Please report any broken links or trouble you might come across to the Webmaster. Please take a moment to let us know so that we can correct any problems and make your visit as enjoyable and as informative as possible.

NavSource Online:
Identification Numbered Ships Photo Archive

Santa Rosa (ID 2169)

Navy call sign (Early 1919):
George - Fox - Quack - Dog

Navy call sign (Late 1919):
Nan - Easy - Boy - Pup

Civilian call sign (1919):
Love - George - Rush - Boy

Santa Rosa served both the U. S. Army and Navy


  • Built in 1917 by William Cramp and Sons, Philadelphia, PA
  • Acquired by the Army 29 August 1917
  • Transferred to the Navy 10 March 1919 and commissioned USS Santa Rosa (ID 2169) the same day
  • Struck from the Navy Register 27 October 1919 and returned to her owner
  • Sold to the American Hawaiian Steamship Company and renamed Oregonian
  • Sunk by German torpedo planes 13 September 1942, while en route to Archangel, Russia, with Convoy PQ-18.


  • Displacement 6,415 t.
  • Length 404' 7"
  • Beam 53' 10"
  • Draft 26.2'
  • Complement 41
  • Propulsion: One 3,000ihp steam engine, one shaft.
    Click on thumbnail
    for full size image
    Size Image Description Source
    Santa Rosa 119k

    Santa Rosa. Rose of Lima (30 April 1586 24 August 1617) was a member of the Third Order of Saint Dominic in Lima, Peru, who became known for both her life of severe asceticism and her care of the needy of the city through her own private efforts. A lay member of the Dominican Order, she was declared a saint by the Catholic Church, being the first person born in the Americas to be canonized as such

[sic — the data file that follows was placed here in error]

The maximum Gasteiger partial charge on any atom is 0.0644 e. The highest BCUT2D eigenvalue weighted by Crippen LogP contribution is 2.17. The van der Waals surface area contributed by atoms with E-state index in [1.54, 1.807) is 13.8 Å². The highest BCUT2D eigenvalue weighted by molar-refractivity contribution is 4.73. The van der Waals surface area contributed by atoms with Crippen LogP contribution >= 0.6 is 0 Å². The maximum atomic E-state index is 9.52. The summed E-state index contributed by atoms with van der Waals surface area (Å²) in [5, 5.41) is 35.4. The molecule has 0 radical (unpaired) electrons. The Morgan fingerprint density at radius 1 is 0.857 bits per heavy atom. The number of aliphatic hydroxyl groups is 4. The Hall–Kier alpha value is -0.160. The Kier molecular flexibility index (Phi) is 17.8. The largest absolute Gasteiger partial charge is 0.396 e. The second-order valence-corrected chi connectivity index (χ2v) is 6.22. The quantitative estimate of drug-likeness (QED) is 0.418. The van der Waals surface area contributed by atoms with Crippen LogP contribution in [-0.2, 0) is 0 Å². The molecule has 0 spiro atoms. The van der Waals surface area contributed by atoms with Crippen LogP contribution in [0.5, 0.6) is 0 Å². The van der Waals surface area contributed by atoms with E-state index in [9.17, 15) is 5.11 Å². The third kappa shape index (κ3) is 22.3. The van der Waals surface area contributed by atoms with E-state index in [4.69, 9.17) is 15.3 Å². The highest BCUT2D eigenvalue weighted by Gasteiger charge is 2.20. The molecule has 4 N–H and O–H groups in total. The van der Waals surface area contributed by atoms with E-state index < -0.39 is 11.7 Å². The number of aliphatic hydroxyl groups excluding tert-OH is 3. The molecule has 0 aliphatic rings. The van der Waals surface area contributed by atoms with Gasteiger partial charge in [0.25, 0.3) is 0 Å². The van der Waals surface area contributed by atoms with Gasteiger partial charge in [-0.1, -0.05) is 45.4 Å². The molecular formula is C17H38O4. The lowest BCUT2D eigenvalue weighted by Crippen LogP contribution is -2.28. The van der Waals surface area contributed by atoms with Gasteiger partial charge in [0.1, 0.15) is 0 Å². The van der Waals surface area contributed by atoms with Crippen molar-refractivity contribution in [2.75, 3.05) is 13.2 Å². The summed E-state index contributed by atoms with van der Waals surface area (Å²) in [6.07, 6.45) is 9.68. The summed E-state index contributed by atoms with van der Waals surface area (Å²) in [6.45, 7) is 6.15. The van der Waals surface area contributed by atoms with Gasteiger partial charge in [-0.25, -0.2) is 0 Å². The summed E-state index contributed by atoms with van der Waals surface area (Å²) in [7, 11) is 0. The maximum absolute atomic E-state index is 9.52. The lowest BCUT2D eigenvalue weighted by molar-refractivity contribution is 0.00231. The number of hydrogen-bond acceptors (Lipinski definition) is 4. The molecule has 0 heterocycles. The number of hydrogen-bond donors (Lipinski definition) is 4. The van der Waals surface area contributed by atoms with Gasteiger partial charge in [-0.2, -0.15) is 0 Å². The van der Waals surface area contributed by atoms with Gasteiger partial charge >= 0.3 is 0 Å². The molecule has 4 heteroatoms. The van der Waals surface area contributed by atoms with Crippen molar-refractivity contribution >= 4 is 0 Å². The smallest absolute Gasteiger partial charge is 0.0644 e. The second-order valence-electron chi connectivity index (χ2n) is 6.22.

Tommy Trampp
    Santa Rosa 100k Returning to the United States with troops on board, 1919
    U.S. Navy photo NH 70460
    Naval Historical Center

    Commanding Officers
    01LCDR Allen S. Bragg, USNRF10 March 1919
    Courtesy Joe Radigan

    Dictionary of American Naval Fighting Ships History: Santa Rosa, a steel-hulled, single screw steamer built in 1917 by William Cramp & Sons, Philadelphia, Pa., was taken over by the United States Army from the Grace Line on 29 August 1917 and operated by the Army Transport Service carrying troops and equipment across the Atlantic through the end of World War I.

    Transferred to the Navy on 10 March 1919, she continued making transatlantic runs until she was returned to the Grace Line on 27 October 1919.

    Back to the Main Photo Index Back to the Identification Numbered Ships (ID) Photo Index

    Comments, Suggestions, E-mail Webmaster

    This page created by Joseph M. Radigan and maintained by David Wright
    All pages copyright NavSource Naval History